The Future of Roads, in Solar Panels

I recently received an email from Tim Casey at Jockimo telling me about a fascinating collaboration for his company: Solar Roadways. I think the developers explain it best in their now viral YouTube video, as “technology that replaces all roadways, parking lots, sidewalks, driveways, tarmacs, bike paths, and outdoor recreation surfaces with solar panels. And not just lifeless, boring solar panels. Smart, micro-processing, interlocking, hexagonal, solar units.”

And, they are topped with glass. Jockimo, in conjunction with Solar Roadways, has developed a cast textured glass surface that can handle heavy traffic while allowing sunlight to pass through to solar cells beneath.

“It’s estimated that if all roads in America were converted to Solar Roadways, the country would generate three times the electricity we currently use,” according to developers.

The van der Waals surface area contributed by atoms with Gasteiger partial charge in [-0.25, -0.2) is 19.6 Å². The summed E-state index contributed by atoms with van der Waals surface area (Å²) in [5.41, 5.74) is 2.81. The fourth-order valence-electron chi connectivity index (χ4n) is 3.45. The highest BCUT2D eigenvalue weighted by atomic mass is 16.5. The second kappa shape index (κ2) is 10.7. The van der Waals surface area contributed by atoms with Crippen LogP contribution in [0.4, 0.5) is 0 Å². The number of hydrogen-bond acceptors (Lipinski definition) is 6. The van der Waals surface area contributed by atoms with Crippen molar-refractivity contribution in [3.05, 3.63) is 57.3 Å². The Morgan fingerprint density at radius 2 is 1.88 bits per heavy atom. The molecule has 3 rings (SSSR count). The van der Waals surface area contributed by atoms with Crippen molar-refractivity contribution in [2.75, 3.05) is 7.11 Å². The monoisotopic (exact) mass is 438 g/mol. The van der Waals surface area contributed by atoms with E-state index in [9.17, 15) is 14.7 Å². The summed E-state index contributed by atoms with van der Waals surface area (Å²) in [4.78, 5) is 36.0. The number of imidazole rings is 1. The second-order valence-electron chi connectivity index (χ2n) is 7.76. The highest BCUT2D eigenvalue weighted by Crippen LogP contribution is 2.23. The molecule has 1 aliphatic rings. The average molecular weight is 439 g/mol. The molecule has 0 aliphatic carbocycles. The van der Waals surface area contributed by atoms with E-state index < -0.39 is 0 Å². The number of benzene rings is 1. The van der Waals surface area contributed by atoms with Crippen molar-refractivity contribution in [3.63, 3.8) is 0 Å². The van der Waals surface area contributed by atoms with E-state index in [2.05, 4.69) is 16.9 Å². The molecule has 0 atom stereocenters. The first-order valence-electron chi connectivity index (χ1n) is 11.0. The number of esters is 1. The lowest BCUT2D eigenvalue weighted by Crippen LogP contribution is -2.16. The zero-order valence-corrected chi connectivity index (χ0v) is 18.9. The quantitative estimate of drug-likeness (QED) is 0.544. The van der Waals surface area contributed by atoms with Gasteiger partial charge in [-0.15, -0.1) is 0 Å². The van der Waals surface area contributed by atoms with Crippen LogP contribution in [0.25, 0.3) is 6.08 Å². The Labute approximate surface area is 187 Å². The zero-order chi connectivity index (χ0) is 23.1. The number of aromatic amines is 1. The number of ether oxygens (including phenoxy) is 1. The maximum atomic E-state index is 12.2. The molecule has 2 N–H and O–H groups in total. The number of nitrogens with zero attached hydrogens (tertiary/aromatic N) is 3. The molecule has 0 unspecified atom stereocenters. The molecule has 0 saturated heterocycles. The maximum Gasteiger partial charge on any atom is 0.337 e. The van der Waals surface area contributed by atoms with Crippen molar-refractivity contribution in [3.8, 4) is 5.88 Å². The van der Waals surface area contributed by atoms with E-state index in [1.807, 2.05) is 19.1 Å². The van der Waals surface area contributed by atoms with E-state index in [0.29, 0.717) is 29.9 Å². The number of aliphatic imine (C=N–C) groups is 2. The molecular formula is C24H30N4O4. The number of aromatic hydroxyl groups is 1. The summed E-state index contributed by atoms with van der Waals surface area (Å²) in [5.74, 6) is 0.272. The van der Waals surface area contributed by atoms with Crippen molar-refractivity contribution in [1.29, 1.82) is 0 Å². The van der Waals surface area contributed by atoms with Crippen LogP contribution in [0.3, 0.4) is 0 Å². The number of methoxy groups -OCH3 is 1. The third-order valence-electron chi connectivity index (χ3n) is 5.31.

This technology is still in its infancy. (The company is five days away from completing an already successful crowd sourcing campaign to bring Solar Roadways beyond the prototype stage.) But imagine the impact of just converting even just a fraction of our roadways (big box parking lots, perhaps?) into electricity-generating surfaces.

Perhaps the most innovative aspects of Solar Roadways are the “extras.” The panels stay slightly above freezing, melting any snow and ice. LED lights can easily be incorporated into the panels, allowing for any necessary surface signage (lane markings, warning signs, parking lot configurations, etc.). The surfaces are pressure sensitive, warning drivers of debris or even animals in the road ahead. And the roadways contain two corridors: one is a cable corridor, to replace the necessity of overhead power and telephone lines; the other is a water runoff corridor.

Could the future of our roads lie in solar panels?

Devlin is editor of Glass Magazine. Write her at kdevlin@glass.org.

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